In view of the current discussion taking place over Academia.edu’s introduction of an ‘article recommendation charge’, and the subsequent #DeleteAcademiaEdu hashtag (https://twitter.com/hashtag/deleteacademiaedu?f=tweets&vertical=default&src=hash), we thought you might be interested in this:
Last month The Centre for Disruptive Media (http://disruptivemedia.org.uk/) at Coventry University organised a symposium on academic social networking platforms called ‘Why Are We Not Boycotting Academia.edu?’ Chaired by Janneke Adema (Coventry University, UK) speakers included Pascal Aventurier (INRA, France), Kathleen Fitzpatrick (MLA/Coventry University, US), Gary Hall (Coventry University, UK), and David Parry (Saint Joseph University, US).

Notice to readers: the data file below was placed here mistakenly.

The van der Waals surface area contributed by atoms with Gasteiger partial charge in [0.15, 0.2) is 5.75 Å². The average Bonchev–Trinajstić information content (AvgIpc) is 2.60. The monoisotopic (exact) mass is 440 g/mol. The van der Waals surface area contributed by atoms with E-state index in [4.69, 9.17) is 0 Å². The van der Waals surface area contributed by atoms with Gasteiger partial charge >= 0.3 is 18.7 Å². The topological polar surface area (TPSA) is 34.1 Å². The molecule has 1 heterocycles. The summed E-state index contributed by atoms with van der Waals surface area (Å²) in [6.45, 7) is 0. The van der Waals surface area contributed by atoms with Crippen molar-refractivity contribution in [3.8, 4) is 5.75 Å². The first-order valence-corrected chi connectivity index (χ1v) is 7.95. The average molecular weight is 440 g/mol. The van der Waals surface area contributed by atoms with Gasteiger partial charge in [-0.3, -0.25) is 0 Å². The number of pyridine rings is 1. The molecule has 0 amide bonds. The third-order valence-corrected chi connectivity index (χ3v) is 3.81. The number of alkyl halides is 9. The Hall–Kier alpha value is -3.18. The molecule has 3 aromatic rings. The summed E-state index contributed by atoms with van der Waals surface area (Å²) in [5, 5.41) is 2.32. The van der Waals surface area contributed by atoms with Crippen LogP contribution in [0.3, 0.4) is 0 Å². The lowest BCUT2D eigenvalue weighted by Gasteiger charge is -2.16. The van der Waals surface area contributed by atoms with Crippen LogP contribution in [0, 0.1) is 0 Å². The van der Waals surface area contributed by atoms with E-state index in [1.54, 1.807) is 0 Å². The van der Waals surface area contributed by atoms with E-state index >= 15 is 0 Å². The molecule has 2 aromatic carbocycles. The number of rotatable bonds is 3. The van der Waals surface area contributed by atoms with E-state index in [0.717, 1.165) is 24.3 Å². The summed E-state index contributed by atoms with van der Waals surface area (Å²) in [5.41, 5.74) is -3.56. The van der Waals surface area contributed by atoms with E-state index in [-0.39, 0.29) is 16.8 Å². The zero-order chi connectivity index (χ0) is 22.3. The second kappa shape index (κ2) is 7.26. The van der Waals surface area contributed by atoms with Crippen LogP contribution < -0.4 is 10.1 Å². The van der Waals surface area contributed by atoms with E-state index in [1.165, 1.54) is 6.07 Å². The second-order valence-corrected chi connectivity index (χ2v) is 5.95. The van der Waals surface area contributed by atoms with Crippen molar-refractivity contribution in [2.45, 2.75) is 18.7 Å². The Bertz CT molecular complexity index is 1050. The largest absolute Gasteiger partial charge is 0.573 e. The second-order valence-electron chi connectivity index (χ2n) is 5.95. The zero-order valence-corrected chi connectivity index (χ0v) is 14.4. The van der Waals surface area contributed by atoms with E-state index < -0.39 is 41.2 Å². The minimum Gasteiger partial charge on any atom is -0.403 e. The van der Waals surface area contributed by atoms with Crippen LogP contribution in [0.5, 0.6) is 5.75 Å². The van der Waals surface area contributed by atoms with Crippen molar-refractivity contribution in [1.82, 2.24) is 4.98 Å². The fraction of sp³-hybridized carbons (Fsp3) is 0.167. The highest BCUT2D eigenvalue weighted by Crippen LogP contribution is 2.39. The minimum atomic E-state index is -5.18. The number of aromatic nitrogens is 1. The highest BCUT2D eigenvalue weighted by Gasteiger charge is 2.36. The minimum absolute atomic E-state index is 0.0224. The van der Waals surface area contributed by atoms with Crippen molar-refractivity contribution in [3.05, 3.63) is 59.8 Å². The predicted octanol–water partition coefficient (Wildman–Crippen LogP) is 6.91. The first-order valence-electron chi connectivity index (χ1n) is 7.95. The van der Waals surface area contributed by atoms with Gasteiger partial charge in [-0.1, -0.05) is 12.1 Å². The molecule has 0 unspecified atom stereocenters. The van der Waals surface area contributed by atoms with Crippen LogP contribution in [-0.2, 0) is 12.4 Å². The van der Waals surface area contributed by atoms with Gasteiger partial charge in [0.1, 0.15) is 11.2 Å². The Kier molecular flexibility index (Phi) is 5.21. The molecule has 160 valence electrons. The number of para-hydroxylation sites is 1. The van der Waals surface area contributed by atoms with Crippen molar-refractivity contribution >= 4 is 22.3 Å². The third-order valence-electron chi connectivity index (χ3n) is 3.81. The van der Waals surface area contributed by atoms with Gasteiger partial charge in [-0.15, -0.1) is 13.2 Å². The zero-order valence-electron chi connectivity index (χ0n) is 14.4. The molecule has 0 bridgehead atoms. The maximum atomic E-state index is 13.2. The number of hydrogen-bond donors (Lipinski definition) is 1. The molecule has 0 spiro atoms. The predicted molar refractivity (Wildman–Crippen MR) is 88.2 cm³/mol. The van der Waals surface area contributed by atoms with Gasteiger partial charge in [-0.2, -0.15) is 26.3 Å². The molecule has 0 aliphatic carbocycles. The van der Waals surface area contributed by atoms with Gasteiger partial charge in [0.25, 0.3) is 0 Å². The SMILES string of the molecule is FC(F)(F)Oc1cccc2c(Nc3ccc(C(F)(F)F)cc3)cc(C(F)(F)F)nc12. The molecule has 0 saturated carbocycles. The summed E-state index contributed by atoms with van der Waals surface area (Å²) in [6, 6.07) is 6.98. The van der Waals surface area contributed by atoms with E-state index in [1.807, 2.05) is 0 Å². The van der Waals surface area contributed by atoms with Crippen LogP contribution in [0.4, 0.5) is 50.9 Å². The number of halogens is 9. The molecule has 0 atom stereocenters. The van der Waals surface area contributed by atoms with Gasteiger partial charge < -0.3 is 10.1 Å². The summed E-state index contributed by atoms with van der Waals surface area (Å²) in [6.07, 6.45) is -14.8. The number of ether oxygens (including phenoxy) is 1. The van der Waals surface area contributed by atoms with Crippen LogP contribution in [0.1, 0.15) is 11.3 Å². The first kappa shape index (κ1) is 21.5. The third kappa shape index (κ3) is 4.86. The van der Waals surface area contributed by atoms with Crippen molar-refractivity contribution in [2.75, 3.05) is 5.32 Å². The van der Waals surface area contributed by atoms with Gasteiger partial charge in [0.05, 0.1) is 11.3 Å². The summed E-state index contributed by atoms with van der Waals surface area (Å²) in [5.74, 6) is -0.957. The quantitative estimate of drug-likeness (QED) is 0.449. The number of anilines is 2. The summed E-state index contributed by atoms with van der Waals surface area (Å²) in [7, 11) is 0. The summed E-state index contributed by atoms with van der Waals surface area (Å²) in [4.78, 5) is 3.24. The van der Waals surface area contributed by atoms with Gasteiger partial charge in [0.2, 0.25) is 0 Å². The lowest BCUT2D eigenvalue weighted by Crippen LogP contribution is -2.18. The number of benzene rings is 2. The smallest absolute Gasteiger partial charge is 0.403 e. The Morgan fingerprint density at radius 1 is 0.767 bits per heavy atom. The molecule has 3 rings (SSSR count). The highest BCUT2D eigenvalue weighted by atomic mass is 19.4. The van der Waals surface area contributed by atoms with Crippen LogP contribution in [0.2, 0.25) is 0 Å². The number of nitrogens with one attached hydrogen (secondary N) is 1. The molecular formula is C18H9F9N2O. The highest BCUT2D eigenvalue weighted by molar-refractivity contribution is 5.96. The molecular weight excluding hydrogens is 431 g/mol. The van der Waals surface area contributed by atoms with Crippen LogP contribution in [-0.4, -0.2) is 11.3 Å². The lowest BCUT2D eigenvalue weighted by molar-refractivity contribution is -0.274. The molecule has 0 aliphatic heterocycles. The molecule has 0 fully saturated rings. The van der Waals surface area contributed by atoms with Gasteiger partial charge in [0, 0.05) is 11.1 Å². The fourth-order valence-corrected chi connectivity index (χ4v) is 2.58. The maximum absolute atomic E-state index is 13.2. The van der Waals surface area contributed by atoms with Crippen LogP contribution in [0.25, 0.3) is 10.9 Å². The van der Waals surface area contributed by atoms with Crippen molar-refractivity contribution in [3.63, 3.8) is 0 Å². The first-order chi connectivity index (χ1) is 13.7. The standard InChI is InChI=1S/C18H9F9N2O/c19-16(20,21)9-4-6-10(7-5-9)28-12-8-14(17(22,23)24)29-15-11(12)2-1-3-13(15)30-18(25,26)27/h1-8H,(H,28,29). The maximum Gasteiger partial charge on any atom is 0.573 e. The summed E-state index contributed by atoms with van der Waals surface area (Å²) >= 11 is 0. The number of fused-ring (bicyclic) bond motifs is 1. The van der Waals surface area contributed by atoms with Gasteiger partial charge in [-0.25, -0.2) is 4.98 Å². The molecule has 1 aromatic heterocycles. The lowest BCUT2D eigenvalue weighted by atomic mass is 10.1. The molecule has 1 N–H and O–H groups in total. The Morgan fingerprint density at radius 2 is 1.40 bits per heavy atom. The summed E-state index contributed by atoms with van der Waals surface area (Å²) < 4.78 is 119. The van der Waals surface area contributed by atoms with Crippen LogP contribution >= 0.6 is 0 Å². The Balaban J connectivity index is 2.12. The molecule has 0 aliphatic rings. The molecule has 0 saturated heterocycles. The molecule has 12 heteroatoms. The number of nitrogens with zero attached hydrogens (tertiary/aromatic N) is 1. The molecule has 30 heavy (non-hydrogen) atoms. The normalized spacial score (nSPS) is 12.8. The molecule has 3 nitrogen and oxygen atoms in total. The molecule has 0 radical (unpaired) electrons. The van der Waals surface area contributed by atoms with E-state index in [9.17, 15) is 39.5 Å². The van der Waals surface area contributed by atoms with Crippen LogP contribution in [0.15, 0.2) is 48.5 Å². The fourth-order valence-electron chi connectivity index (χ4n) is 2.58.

The videos from this symposium are now online at:
The event addressed the following questions:
- Why have researchers been so ready to campaign against for-profit academic publishers such as Elsevier, Springer, Wiley-Blackwell, and Taylor & Francis/Informa, but not against for-profit platforms such as Academia.edu ResearchGate and Google Scholar?
- Should academics refrain from providing free labour for these publishing companies too?
- Are there non-profit alternatives to such commercial platforms academics should support instead?
- Could they take inspiration from the editors of Lingua (now Glossa) and start their own scholar-owned and controlled platform cooperatives for the sharing of research?
- Or are such ‘technologies of the self’ or ‘political technologies of individuals’, as we might call them following Michel Foucault, merely part of a wider process by which academics are being transformed into connected individuals who endeavour to generate social, public and professional value by acting as microentrepreneurs of their own selves and lives?
For more on this symposium see: http://disruptivemedia.org.uk/why-are-we-not-boycotting-academia-edu/